Improper transport of endoscopes can result in damage to the distal tip or exterior of the insertion tube, kinks in the bending section, or buckling of the insertion tube.
Main causes of scope damage during transport:
A variety of transgressions can happen during transport. Transporting and reprocessing endoscopes with other accessories, stacking endoscopes, resting the endoscope connector on other parts of the endoscope, and improperly coiling the insertion tube can all cause damage to the endoscope.
• Transport the endoscope in an appropriately sized, closed or covered container. Do not use soft bags or pillow cases to transport endoscopes—this can cause harmful over-coiling and impact damage during transport.
• Transport each endoscope separately from other instruments—especially sharp-edged accessories like biopsy forceps and scissors.
• Avoid stacking the electrical connector on top of the insertion tube.
• Avoid excessive coiling of the insertion and light guide tubes.
• Place control knobs facing up.
• Carefully position the distal end to avoid impact damage.
TIP 4: Follow proper storage protocols
Endoscopes should be stored in a manner that will protect them from contamination. Correct storage of each flexible endoscope also prevents damage to its exterior by protecting it from physical impact.
Main causes of endoscope damage during storage:
It goes without saying that not having an endoscope-specific storage cabinet or using its features incorrectly (such as installing incorrect adapters or filters), can lead to damage of high-level disinfected endoscopes. During storage, improper hanging techniques, overcrowding in the cabinet, and failure to remove detachable items and unlock control knobs can also result in damage.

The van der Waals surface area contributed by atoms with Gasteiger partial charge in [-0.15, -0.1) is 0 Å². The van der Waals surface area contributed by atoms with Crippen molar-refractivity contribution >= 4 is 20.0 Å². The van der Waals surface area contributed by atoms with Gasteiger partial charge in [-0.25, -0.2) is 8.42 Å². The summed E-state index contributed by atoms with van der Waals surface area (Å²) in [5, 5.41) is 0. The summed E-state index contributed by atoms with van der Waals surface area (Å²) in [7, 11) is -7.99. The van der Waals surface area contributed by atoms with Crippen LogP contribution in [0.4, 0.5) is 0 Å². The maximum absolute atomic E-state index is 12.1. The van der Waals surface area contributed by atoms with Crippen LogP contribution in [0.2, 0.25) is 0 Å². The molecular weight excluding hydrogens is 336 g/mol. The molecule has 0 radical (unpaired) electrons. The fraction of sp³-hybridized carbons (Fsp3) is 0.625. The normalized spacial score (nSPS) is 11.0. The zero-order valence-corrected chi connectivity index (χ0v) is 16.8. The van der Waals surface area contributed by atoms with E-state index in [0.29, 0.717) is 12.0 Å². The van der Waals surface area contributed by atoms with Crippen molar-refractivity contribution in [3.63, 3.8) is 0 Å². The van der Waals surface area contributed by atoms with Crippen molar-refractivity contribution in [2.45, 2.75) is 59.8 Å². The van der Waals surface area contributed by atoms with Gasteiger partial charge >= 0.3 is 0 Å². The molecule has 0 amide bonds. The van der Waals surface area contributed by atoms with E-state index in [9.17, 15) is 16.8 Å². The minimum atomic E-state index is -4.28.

• Store endoscopes in cabinets designed specifically for endoscope storage to protect them from damage. Don’t overcrowd the cabinet, which increases the risk of endoscopes falling or banging into each other.
• Hang endoscopes in a vertical position to facilitate drying. Remove caps, valves and other detachable components.
• Allow the light guide and insertion tubes to hang freely (not looped), out of the way of doors, hinges and other endoscopes.
• Leave control knobs and angulation locks in the “free” position. Store adjustable endoscopes with a variable stiffness mechanism in the “neutral” position.
Taking a few extra precautions in handling, reprocessing, transport and storage can help your facility reduce some of the most common and avoidable repair expenditures while maximizing scope uptime. When endoscope damage does occur, and repairs are required, you can further safeguard the performance of your endoscope and patient safety by ensuring that repairs are performed to OEM specifications so that the scope remains validated for reprocessing.
Melinda Benedict, MS, CIC, CFER, is an industry expert in infection control and endoscope reprocessing. She is a frequent presenter on the importance of endoscope reprocessing training and best practices for preventing endoscope-associated infections. In her work, she liaises with professional societies to improve patient safety and works with endoscope reprocessor and sterilizer manufacturers on validation studies. She currently serves as the manager of infection control at Olympus Corporation of the Americas.